Our walk begins at Brodick beach just as the sun sets and ends on a field at the foot of Goat Fell. We transition from the sea to the sky. The first thing we ask the spectators to do is to listen to the wind and the waves, to become aware of the sight of the peaks of Arran and the faint outlines of mainland Scotland in the distant mist. Later in the walk they hear voices of Islanders, collected by History researcher Hannah Baxter, explaining how the landscape of Arran creates a particular sense of identity, a kind of topophilia as one of them says. Along the way fragments of a Viking song not performed for hundreds of years trail in the wind, brought to life by the skills and imagination of opera singer Brianna Robertson-Kirkland. We transition from the present to the past. Finally, after nightfall, the procession arrives at its destination. A series of reconstructed funeral pyres are lit above Brodick bay: an instance of experimental archaeological research for some, a sensual event evocative of rituals of a past so far-away it often feels entirely severed from us for others. The fire burns until late in the night while spectators drink beer and chat about Bronze Age cosmology. We have transitioned from dusk to nightfall.
As a practice-based researcher in Theatre Studies my research is founded upon the conviction that performance is a way of thinking in its own right and that creative work can both produce and communicate knowledge. For example, Burning the Circle, the piece detailed above– developed with Northlight Heritage and supported by the National Trust for Scotland – emerged from a collaboration between a charity specialising in archaeological heritage and researchers in Theatre Studies, Music and History. The aim of the piece was not simply to transmit information to an audience in a creative form but to make use of the potential of performance to engage in sensate, affective and corporeal ways. The crackling of flames in the night, the shadows cast by a perpetually transforming fire and the uttering of words in a lost language allowed both the audiences and researchers a glimpse of how Bronze Age pyre burnings might have felt and what feelings Viking music might have roused in its listeners. Authenticity was not the goal as much as producing an embodied experience of sights, sounds, smells and atmospheres.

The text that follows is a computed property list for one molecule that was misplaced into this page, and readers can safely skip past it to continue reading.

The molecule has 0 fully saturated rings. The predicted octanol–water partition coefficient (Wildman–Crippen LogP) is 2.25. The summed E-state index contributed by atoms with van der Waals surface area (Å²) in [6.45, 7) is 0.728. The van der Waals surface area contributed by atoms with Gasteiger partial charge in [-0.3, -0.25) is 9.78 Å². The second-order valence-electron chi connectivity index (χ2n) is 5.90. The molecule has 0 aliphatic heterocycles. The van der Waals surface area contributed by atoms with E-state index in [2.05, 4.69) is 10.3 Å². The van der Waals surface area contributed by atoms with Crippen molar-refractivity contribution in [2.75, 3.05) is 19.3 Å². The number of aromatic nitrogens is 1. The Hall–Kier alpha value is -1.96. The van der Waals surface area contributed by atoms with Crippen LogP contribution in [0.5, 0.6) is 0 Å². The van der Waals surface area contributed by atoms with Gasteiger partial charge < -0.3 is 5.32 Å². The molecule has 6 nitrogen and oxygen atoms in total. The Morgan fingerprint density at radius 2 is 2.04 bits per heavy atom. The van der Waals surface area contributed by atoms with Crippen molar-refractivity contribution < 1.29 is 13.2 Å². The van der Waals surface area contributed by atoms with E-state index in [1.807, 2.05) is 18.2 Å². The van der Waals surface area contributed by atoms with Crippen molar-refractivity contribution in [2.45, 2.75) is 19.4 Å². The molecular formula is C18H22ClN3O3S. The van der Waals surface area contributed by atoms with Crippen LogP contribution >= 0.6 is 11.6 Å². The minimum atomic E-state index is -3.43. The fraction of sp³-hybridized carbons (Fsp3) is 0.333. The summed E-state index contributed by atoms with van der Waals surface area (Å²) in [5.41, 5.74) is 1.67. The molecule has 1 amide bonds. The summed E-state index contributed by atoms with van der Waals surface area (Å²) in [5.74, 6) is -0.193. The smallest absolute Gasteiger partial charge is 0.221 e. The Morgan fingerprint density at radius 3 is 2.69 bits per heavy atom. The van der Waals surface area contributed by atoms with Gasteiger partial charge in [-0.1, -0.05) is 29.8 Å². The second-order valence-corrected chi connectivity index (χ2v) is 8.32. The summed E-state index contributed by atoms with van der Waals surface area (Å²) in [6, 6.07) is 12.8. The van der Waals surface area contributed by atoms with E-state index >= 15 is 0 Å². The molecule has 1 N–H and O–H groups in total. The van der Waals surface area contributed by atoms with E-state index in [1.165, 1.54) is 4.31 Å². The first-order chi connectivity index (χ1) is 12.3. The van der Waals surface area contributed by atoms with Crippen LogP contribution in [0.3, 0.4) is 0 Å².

Since performance is a fundamentally collaborative and public field, it has a lot to offer knowledge exchange activities. Performance events like Burning the Circle are an opportunity to bring together people from different backgrounds, who possess various types of knowledge and know-how to collaborate, to exchange perspectives and ideas while building towards a shared experience. Working with non-University partners – whether the dancers, actors and live artists I work with or festivals and organisations that programme my performance works – gives me the opportunity to make my knowledge and expertise available outside of the University while in turn my research is propelled in new, unforeseen directions through these encounters.
Text by Cara Berger – Theatre Studies Teaching Assistant (Theatre, Film and Television Studies)
View Cara’s video on YouTube